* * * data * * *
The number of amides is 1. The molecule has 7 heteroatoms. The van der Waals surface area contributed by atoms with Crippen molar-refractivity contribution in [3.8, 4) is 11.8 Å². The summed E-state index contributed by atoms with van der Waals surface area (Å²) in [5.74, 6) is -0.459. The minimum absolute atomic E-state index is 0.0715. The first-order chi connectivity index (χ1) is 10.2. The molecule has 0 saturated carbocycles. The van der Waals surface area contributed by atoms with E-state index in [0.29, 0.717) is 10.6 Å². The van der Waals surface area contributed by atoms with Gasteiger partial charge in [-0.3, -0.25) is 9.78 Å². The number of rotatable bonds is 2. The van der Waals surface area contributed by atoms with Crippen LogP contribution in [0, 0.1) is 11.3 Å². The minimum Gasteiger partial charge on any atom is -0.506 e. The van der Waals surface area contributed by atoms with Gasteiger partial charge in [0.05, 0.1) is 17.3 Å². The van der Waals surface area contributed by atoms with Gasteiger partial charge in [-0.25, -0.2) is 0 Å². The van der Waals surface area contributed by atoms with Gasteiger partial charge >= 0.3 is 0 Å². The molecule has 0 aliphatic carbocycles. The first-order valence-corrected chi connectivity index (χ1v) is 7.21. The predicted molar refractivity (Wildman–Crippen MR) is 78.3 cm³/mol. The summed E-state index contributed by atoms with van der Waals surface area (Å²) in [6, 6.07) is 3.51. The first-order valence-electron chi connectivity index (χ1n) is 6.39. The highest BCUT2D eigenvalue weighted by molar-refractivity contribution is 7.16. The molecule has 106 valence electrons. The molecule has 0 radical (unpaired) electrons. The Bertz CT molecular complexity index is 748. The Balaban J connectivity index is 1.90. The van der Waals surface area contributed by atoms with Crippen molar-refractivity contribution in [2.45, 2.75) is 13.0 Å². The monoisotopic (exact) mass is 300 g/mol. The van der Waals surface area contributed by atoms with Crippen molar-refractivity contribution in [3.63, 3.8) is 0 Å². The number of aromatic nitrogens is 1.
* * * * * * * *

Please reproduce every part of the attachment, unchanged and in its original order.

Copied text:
The number of amides is 1. The molecule has 7 heteroatoms. The van der Waals surface area contributed by atoms with Crippen molar-refractivity contribution in [3.8, 4) is 11.8 Å². The summed E-state index contributed by atoms with van der Waals surface area (Å²) in [5.74, 6) is -0.459. The minimum absolute atomic E-state index is 0.0715. The first-order chi connectivity index (χ1) is 10.2. The molecule has 0 saturated carbocycles. The van der Waals surface area contributed by atoms with E-state index in [0.29, 0.717) is 10.6 Å². The van der Waals surface area contributed by atoms with Gasteiger partial charge in [-0.3, -0.25) is 9.78 Å². The number of rotatable bonds is 2. The van der Waals surface area contributed by atoms with Crippen LogP contribution in [0, 0.1) is 11.3 Å². The minimum Gasteiger partial charge on any atom is -0.506 e. The van der Waals surface area contributed by atoms with Gasteiger partial charge in [0.05, 0.1) is 17.3 Å². The van der Waals surface area contributed by atoms with Gasteiger partial charge in [-0.25, -0.2) is 0 Å². The van der Waals surface area contributed by atoms with Gasteiger partial charge >= 0.3 is 0 Å². The molecule has 0 aliphatic carbocycles. The first-order valence-corrected chi connectivity index (χ1v) is 7.21. The predicted molar refractivity (Wildman–Crippen MR) is 78.3 cm³/mol. The summed E-state index contributed by atoms with van der Waals surface area (Å²) in [6, 6.07) is 3.51. The first-order valence-electron chi connectivity index (χ1n) is 6.39. The highest BCUT2D eigenvalue weighted by molar-refractivity contribution is 7.16. The molecule has 106 valence electrons. The molecule has 0 radical (unpaired) electrons. The Bertz CT molecular complexity index is 748. The Balaban J connectivity index is 1.90. The van der Waals surface area contributed by atoms with Crippen molar-refractivity contribution in [2.45, 2.75) is 13.0 Å². The monoisotopic (exact) mass is 300 g/mol. The van der Waals surface area contributed by atoms with Crippen molar-refractivity contribution in [3.63, 3.8) is 0 Å². The number of aromatic nitrogens is 1.